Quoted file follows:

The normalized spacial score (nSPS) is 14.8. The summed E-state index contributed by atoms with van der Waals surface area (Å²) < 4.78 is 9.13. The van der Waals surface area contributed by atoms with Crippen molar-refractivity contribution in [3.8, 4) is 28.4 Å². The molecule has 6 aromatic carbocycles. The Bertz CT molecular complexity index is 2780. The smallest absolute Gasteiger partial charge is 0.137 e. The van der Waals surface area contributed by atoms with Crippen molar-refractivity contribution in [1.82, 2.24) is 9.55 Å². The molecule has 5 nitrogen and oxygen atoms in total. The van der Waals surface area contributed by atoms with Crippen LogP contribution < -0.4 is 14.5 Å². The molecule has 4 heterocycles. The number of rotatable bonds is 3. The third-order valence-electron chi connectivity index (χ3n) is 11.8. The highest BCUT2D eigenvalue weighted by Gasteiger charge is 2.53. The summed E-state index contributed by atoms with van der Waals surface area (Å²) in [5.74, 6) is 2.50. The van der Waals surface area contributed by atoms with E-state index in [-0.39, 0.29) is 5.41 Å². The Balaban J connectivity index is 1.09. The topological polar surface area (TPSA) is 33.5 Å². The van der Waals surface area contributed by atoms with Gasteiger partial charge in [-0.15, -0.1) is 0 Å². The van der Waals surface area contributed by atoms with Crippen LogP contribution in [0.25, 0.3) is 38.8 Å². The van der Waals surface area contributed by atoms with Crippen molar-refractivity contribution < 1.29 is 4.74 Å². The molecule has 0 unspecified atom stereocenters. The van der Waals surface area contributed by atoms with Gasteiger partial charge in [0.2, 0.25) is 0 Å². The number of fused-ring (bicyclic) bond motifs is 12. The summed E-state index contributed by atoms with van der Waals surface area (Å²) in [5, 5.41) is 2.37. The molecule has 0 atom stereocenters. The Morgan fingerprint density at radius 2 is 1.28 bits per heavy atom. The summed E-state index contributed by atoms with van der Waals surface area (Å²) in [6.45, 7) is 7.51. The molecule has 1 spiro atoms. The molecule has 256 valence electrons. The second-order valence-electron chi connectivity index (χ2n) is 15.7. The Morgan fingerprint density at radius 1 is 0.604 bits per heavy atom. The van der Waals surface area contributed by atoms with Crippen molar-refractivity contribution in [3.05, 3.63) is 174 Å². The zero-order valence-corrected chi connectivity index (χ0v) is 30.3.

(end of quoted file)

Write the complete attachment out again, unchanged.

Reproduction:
The normalized spacial score (nSPS) is 14.8. The summed E-state index contributed by atoms with van der Waals surface area (Å²) < 4.78 is 9.13. The van der Waals surface area contributed by atoms with Crippen molar-refractivity contribution in [3.8, 4) is 28.4 Å². The molecule has 6 aromatic carbocycles. The Bertz CT molecular complexity index is 2780. The smallest absolute Gasteiger partial charge is 0.137 e. The van der Waals surface area contributed by atoms with Crippen molar-refractivity contribution in [1.82, 2.24) is 9.55 Å². The molecule has 5 nitrogen and oxygen atoms in total. The van der Waals surface area contributed by atoms with Crippen LogP contribution < -0.4 is 14.5 Å². The molecule has 4 heterocycles. The number of rotatable bonds is 3. The third-order valence-electron chi connectivity index (χ3n) is 11.8. The highest BCUT2D eigenvalue weighted by Gasteiger charge is 2.53. The summed E-state index contributed by atoms with van der Waals surface area (Å²) in [5.74, 6) is 2.50. The van der Waals surface area contributed by atoms with E-state index in [-0.39, 0.29) is 5.41 Å². The Balaban J connectivity index is 1.09. The topological polar surface area (TPSA) is 33.5 Å². The van der Waals surface area contributed by atoms with Gasteiger partial charge in [-0.15, -0.1) is 0 Å². The van der Waals surface area contributed by atoms with Crippen LogP contribution in [0.25, 0.3) is 38.8 Å². The van der Waals surface area contributed by atoms with Crippen molar-refractivity contribution < 1.29 is 4.74 Å². The molecule has 0 unspecified atom stereocenters. The van der Waals surface area contributed by atoms with Gasteiger partial charge in [0.2, 0.25) is 0 Å². The number of fused-ring (bicyclic) bond motifs is 12. The summed E-state index contributed by atoms with van der Waals surface area (Å²) in [5, 5.41) is 2.37. The molecule has 0 atom stereocenters. The Morgan fingerprint density at radius 2 is 1.28 bits per heavy atom. The summed E-state index contributed by atoms with van der Waals surface area (Å²) in [6.45, 7) is 7.51. The molecule has 1 spiro atoms. The molecule has 256 valence electrons. The second-order valence-electron chi connectivity index (χ2n) is 15.7. The Morgan fingerprint density at radius 1 is 0.604 bits per heavy atom. The van der Waals surface area contributed by atoms with Crippen molar-refractivity contribution in [3.05, 3.63) is 174 Å². The zero-order valence-corrected chi connectivity index (χ0v) is 30.3.